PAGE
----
Growing up in a refugee camp, Sayah Bogor saw that disease can be as deadly as war. It set her on a path of scientific study, medical research and of one day, she hopes, becoming a doctor. Now a 24-year-old refugee in the U.S., she describes her journey into medicine.
I KNEW FROM a very young age that I wanted to understand what made people sick and use that understanding to save them. Growing up in a refugee camp in Kenya, I noticed how more people passed away from sickness than any of the violence I had witnessed fleeing war.
I was born in Mogadishu, Somalia, where my earliest memories are filled with sunshine, family and lots of love.
Then, when I was five years old, my family was split apart. Violence was growing in Somalia, so my father and two older brothers went to America, while the rest of us planned to follow shortly after. But fighting broke out before we could leave, and my mother, younger brother and I had to flee for Kenya. I spent many nights walking and many days hiding until we reached a refugee camp in Nairobi.
When I look back at my childhood I categorize all of my memories into two parts: before America and after. I have done this in order to put all of my most painful memories into a box that is only opened when I need to reach back and remember.
Even though I was only five when I arrived in Kenya, I no longer considered myself a child. I was forced to grow up too soon by the atrocities I had seen and the trauma of running away from the only home I had ever known.
Like many others in the camp, my mother fell ill. She continued to be ill with various sicknesses for the majority of the time we were in Nairobi. I became the caregiver for both her and my younger brother.
My daily schedule over the next two years went like clockwork. I would wake up as early as I could and stand guard for my mother and younger brother. Refugee camps can be dangerous places for women alone with young children, so in order to protect us I kept close watch and if anyone came near I screamed and made as much noise as possible to keep them away from my family.
Those were the worst moments of my life, standing in the heat all day praying that this day would not be my last on Earth. The happiest moment in the camp was the day I heard from a worker that my father had been in contact with them, and we would all get to leave very soon.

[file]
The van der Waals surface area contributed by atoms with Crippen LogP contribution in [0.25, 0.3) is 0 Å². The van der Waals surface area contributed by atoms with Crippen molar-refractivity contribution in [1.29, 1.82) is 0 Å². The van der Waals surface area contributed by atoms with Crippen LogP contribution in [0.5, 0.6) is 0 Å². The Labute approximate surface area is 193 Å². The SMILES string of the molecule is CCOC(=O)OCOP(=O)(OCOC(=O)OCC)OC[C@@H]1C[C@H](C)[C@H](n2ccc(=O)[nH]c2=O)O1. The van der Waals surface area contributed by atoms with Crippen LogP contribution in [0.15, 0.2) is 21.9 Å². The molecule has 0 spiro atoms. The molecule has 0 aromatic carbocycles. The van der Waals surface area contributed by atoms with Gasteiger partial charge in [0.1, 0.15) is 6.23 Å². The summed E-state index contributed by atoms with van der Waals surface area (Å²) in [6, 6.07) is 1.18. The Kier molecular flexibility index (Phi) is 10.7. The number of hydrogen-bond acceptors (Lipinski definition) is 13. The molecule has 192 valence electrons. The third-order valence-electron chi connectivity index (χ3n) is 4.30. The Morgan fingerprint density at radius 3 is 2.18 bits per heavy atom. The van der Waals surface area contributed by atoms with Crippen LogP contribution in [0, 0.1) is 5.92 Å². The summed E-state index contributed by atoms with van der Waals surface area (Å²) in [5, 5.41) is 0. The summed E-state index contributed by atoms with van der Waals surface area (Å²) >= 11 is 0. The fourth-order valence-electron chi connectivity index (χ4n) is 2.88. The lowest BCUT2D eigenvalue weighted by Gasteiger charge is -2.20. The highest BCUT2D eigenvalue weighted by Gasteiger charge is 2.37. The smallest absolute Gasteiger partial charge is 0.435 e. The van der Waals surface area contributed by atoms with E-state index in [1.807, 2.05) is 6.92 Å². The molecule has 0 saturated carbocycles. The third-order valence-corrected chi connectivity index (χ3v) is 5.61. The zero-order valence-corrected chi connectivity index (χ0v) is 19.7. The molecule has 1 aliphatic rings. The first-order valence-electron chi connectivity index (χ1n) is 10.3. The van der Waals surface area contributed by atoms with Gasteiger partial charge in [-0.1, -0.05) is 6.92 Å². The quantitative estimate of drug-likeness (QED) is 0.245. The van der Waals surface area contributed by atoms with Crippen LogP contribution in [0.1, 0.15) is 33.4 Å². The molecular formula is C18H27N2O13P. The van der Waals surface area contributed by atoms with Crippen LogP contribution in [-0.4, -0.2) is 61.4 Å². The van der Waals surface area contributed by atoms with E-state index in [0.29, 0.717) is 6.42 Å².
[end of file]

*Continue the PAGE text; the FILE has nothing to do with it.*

My father had spent two years searching for us. He called all the camps in the area trying to find out where we had ended up, or if we had made it out of Somalia at all. By this time, Somalia was in chaos, and many people were fleeing to nearby countries, making it incredibly difficult to locate three people among the masses.
Once we received our visas and plane tickets my mother, younger brother and I flew for the first time and landed in New York City. We then moved to Arizona because I had developed asthma in the camp, and doctors said I should relocate to a warmer climate. I spent my first few years growing accustomed to American culture and trying to move on from my old life and begin a new one.
I was always a curious child. Anything that was put together I tried to take apart so I could learn how it worked. When I took my first in-depth biology class in high school, everything clicked. In order to understand what makes people sick I needed to understand how our bodies work. I poured myself into the sciences, completing a bachelor’s in science from Arizona State University and a master’s in public health in infectious diseases and vaccinology from University of California, Berkeley.
I wanted to understand how, in areas with poor sanitation and hygiene like refugee camps, infectious agents spread much more quickly, giving rise to rampant sickness and death. I was lucky enough to receive the Subir Choudhury Fellowship, which allowed me to study diarrheal diseases and multidrug resistant urinary tract infections in Dhaka, Bangladesh. Having seen firsthand as a child how these diseases kill, I want to understand how to better prevent these deaths. In this way, becoming a refugee has shaped the rest of my life.
My dream is to go to medical school. I know that many people say they want to be a surgeon or a pediatrician, but I know better than most that nothing in life is guaranteed. While I have asylum in the U.S. I do not yet have full citizenship, which makes applying to medical school difficult and financially risky.
If I do make it, the best day of my life will be the day I present my parents with my medical diploma and show them that all of their struggle wasn’t for nothing and that it is because of them I am alive and happy today.